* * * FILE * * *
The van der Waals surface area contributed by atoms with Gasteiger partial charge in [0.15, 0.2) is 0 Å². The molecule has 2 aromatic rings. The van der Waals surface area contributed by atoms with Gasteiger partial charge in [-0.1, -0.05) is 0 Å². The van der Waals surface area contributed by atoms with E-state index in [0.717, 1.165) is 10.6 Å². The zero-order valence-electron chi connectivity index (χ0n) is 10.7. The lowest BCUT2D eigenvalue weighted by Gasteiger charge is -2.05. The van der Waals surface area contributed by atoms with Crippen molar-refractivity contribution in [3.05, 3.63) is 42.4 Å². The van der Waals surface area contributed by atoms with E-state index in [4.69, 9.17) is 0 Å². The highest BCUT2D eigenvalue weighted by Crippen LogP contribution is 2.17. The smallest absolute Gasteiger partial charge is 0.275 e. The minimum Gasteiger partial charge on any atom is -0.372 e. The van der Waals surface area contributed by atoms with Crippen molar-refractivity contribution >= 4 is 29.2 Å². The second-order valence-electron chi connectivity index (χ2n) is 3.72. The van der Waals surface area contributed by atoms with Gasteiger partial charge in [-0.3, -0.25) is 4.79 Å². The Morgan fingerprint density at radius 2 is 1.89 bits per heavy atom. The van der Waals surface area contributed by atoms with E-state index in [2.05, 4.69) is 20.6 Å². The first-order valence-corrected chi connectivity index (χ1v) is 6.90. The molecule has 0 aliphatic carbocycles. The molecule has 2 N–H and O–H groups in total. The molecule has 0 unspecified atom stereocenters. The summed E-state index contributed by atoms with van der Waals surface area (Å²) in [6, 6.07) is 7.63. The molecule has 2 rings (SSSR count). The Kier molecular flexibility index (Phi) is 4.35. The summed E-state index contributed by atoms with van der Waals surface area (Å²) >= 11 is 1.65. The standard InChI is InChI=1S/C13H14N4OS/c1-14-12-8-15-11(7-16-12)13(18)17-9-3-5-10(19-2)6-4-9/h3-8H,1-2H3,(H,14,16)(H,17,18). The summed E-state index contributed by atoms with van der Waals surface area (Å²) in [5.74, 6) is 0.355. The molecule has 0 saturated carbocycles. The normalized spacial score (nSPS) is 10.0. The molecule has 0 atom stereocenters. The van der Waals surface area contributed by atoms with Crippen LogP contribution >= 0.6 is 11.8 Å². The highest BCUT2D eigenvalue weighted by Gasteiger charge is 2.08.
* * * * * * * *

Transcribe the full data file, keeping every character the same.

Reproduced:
The van der Waals surface area contributed by atoms with Gasteiger partial charge in [0.15, 0.2) is 0 Å². The molecule has 2 aromatic rings. The van der Waals surface area contributed by atoms with Gasteiger partial charge in [-0.1, -0.05) is 0 Å². The van der Waals surface area contributed by atoms with E-state index in [0.717, 1.165) is 10.6 Å². The zero-order valence-electron chi connectivity index (χ0n) is 10.7. The lowest BCUT2D eigenvalue weighted by Gasteiger charge is -2.05. The van der Waals surface area contributed by atoms with Crippen molar-refractivity contribution in [3.05, 3.63) is 42.4 Å². The van der Waals surface area contributed by atoms with E-state index in [4.69, 9.17) is 0 Å². The highest BCUT2D eigenvalue weighted by Crippen LogP contribution is 2.17. The smallest absolute Gasteiger partial charge is 0.275 e. The minimum Gasteiger partial charge on any atom is -0.372 e. The van der Waals surface area contributed by atoms with Crippen molar-refractivity contribution >= 4 is 29.2 Å². The second-order valence-electron chi connectivity index (χ2n) is 3.72. The van der Waals surface area contributed by atoms with Gasteiger partial charge in [-0.3, -0.25) is 4.79 Å². The Morgan fingerprint density at radius 2 is 1.89 bits per heavy atom. The van der Waals surface area contributed by atoms with E-state index in [2.05, 4.69) is 20.6 Å². The first-order valence-corrected chi connectivity index (χ1v) is 6.90. The molecule has 0 aliphatic carbocycles. The molecule has 2 N–H and O–H groups in total. The molecule has 0 unspecified atom stereocenters. The summed E-state index contributed by atoms with van der Waals surface area (Å²) in [6, 6.07) is 7.63. The molecule has 2 rings (SSSR count). The Kier molecular flexibility index (Phi) is 4.35. The summed E-state index contributed by atoms with van der Waals surface area (Å²) >= 11 is 1.65. The standard InChI is InChI=1S/C13H14N4OS/c1-14-12-8-15-11(7-16-12)13(18)17-9-3-5-10(19-2)6-4-9/h3-8H,1-2H3,(H,14,16)(H,17,18). The summed E-state index contributed by atoms with van der Waals surface area (Å²) in [5.74, 6) is 0.355. The molecule has 0 saturated carbocycles. The normalized spacial score (nSPS) is 10.0. The molecule has 0 atom stereocenters. The van der Waals surface area contributed by atoms with Crippen LogP contribution >= 0.6 is 11.8 Å². The highest BCUT2D eigenvalue weighted by Gasteiger charge is 2.08.